Professional and college players today are bigger, faster and stronger than four decades ago. That’s a fact, not opinion; we’ve measured these qualities every year. But I’ll go way out on a limb to express an opinion: They are not smarter players today, and in hockey, smarter is better.
Why are we not developing smarter players? Maybe it’s harder today to dominate the way Esposito, Orr, Howe, Lemieux, Gretzky and Richard did. After all, the opponents are big, fast and strong – and systematized to the gills to play team defense. Furthermore, goaltenders are bigger, and they have mega-sized protective equipment, so they challenge shots without fear.
In terms of physics, perhaps it’s more difficult today to make read-react decisions when you’re moving faster on the same small rink, and your opponents are closing the gap quicker. Oh yes, they can bench press a house, so as the gap shortens, so does your life expectancy. If you’re a playmaker today, you’d better get it done in a hurry and move to open ice.
But 50 years ago, there were extenuating circumstances beyond physics. One of them was the advantage of outdoor games and practices. Not that there wasn’t some discomfort in the cold, snow and wind, but one advantage was smaller youth teams – four defensemen and six forwards were often the limit. Scrimmages were common in practice because it was an excellent way to keep two teams moving and warm – also an excellent way to develop rink sense. You just can’t beat players with rink sense, no matter how big, fast and vicious you get.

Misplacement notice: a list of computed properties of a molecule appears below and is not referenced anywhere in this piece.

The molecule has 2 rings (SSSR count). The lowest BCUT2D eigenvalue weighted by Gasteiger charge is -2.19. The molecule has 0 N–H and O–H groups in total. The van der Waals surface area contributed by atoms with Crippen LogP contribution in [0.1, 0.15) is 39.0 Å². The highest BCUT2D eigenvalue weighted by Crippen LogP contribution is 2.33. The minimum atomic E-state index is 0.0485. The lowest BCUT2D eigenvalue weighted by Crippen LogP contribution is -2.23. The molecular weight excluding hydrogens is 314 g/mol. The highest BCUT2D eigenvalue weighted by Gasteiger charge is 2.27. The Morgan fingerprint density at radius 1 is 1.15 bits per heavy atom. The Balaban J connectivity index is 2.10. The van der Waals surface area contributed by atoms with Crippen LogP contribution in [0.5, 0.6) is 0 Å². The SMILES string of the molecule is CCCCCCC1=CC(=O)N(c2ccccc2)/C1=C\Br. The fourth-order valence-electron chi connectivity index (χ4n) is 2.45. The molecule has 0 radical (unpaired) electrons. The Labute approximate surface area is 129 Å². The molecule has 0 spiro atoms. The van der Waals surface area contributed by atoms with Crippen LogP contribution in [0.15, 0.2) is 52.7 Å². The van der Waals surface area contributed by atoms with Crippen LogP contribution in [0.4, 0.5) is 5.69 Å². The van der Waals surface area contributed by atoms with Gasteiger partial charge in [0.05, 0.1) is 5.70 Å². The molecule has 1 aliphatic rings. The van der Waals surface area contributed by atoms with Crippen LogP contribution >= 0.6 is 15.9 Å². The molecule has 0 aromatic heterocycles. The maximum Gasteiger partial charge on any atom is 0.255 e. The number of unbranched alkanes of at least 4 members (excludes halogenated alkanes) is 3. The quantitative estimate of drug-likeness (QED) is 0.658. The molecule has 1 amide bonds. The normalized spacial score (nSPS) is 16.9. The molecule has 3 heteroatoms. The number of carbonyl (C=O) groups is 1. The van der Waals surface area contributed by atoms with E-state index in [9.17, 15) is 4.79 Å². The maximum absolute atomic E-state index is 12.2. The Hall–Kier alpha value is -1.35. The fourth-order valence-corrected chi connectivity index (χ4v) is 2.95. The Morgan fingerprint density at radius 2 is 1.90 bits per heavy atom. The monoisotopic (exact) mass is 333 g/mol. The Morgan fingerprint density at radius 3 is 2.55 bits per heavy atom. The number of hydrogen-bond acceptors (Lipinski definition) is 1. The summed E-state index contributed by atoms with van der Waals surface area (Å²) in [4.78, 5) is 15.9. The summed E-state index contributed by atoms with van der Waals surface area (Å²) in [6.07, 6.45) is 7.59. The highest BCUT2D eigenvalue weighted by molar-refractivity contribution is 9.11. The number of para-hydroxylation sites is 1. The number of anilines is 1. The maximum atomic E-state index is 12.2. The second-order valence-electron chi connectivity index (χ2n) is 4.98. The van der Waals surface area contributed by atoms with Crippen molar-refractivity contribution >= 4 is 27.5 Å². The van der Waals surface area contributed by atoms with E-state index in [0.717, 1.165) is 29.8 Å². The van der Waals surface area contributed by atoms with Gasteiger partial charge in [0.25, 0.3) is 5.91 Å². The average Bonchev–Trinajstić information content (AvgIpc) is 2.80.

Players rarely stopped in practice and never stood in the snow bank for more than a minute or so during games. Most teams had two lines, so there’d be fatigue if you didn’t play smart and use your energy where it mattered. Today’s hockey often looks like a mindless race up and down the ice – more accurately, a race to the red line to dump the puck to the other team, so they can return the favor, like ping pong. Dumping the puck 50 years ago was a sure sign you were not a player.
At the race-pace of 2018, there is little opportunity in a young player’s development to create Gretzky-like plays. Furthermore, five decades ago, defensemen didn’t ring the puck much, because the boards didn’t have nice round corners, and there was always a pile of snow to grab the puck. Therefore, the Bobby Orr model was encouraged by coaches. Young D learned to turn up ice and make accurate passes, then step up to join the attack.
Without ice rental, outdoor practice wasn’t limited to 60 minutes – or 90 or 120. You could scrimmage all day, and often did. Skills like skating, stickhandling and shooting were developed by hours of repetition, not minutes of instruction. “It’s all about ice time,” as they say up there in Roseau and Warroad, so they build arenas for unlimited, adult-free practice.
Today, when the No. 1 star of an NHL game is interviewed, we hear the same comment time after time: “We played our game, and stuck with the system.” Nice. Years ago, wins were considered a team effort, so they didn’t single out stars. If they had, I wonder if Gretzky, Lemieux and Orr would have said, “Wow, it was fun. I didn’t do one thing the coach expected … and he loved it.”
Photo: Mike Thill